I don’t proclaim to be a social media expert, guru, champion, junkie, or addict. I do claim to be a marketing professional that has fallen in love with social media. And when marketing and social media come together, magic happens. Or rather, it can happen.
If you’ve been on Twitter for any length of time, either as a blogger or business representative, you’ve been followed by someone claiming to be something related to social media. You might also see the words “internet marketer,” “affiliate marketer,” “network marketer,” or my latest favorite “infopreneur” in their Twitter bio.
You might have been tempted to follow some of these people. They may have even engaged with you. It’s okay to follow them. Really. You can always unfollow if you don’t like what you see in their stream. But there is one thing they are most certainly known for: the auto DM.
For those of you not entirely Twitter literate (I know you were expecting me to say Twitterate), a DM is a Direct Message. It’s a private message from one Twitter user to another. You can only send DMs to people who follow you. Just because you follow Alyssa Milano doesn’t mean you will be able to send her private messages. She needs to follow you back.
Many early adopters thought it was a cool idea to have a message automatically sent to any new follower welcoming them. The message was usually something simple like “Thanks for the follow!”
Was it ever a good idea? I looked to see if I could find any evidence of it being recommended once upon a time and the reasoning for it. It’s not informational. It’s not personal. And most people view it as spam. In fact, a post written back in December 2008 gave good solid (but slightly misspelled) advice on how to use Twitter as a tool. It’s surprisingly still valid and not surprisingly pleaded with people to end the use of auto DMs.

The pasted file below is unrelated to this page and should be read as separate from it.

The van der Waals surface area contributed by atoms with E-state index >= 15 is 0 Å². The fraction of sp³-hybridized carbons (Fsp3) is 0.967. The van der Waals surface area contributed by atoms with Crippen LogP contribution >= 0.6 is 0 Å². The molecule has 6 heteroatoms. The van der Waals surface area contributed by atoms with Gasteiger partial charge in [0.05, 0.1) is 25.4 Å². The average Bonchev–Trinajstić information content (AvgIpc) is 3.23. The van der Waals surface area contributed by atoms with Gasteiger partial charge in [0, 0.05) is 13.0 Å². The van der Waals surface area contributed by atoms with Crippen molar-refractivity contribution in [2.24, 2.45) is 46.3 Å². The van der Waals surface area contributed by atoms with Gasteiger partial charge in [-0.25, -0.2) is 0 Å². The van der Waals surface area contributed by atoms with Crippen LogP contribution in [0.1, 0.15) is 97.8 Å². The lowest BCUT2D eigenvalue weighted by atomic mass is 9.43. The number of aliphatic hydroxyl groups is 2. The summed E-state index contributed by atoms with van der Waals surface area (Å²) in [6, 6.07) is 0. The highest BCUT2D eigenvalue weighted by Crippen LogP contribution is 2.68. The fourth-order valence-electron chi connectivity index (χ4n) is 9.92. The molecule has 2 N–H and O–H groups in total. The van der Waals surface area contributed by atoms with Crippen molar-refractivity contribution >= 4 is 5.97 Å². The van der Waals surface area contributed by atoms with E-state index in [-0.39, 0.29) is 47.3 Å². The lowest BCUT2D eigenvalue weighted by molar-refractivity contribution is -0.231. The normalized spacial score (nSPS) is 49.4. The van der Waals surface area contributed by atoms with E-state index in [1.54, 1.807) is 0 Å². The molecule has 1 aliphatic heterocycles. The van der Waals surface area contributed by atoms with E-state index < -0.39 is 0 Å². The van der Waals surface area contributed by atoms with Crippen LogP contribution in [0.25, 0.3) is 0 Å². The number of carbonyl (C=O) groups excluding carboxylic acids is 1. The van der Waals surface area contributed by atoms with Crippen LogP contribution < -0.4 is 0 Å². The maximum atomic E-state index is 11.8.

I bring it up here because it’s a problem that doesn’t seem to be going away. When I googled the term “auto DM,” I received twelve pages of results. While I didn’t go through every result page, I did find only a handful of links that weren’t begging and pleading for Twitter users to stop.
In my two years or so of tweeting, I’ve never met a single person who likes to receive auto DMs and I’ve only met one person who uses them simply because she finds it an effective tool to drive people to her blog. It’s an interesting concept. Let’s look at an example.
I recently attracted a new follower of @SocialDialect. There are a few things I check for before I follow back (saving that for another post). Although I was a little skeptical of this person’s bio, I took a chance:
I’m a social media addict and mumpreneur. I love helping people with their business.
Although I was pretty sure I didn’t need her help, I followed anyway. And sure enough, I quickly received an auto DM.
Thanks for following me. To receive my free report on how to get the best out of social media pls click [link deleted] Pls say hi:)
In all fairness, I wanted to give her a shot. I clicked on the link. It’s a ploy to get my email address. It’s a strong attempt to get me to subscribe to the newsletter where “all their best content” is. I rejected the “free report” and went to the home page to nose around, again just to be fair. I glanced at the posts and after about 30 seconds, I had a pop-open window asking me to subscribe. I was annoyed and closed it. I tried to read some more and the same thing happened. After the third attempt, I left the site and promptly unfollowed the user.
Most people wouldn’t have gotten as far as I did. I know many people that have a strict rule. If you auto DM them, they will unfollow you immediately. That’s it. End of story. You may have lost your one chance to engage.
For the love of God and all that is holy, if you are using auto DMs, please stop. If you are thinking about using auto DMs, don’t start. If you still think they are effective, take your auto DM message and ask yourself if there’s any reason to send it privately. If not, why not welcome your new followers publicly? Everyone loves a mention and you might even start a conversation.
That’s what it’s about, isn’t it?
Looking for agreement, disagreement, or just plain humorous stories. Please share your thoughts on auto DMs on Twitter.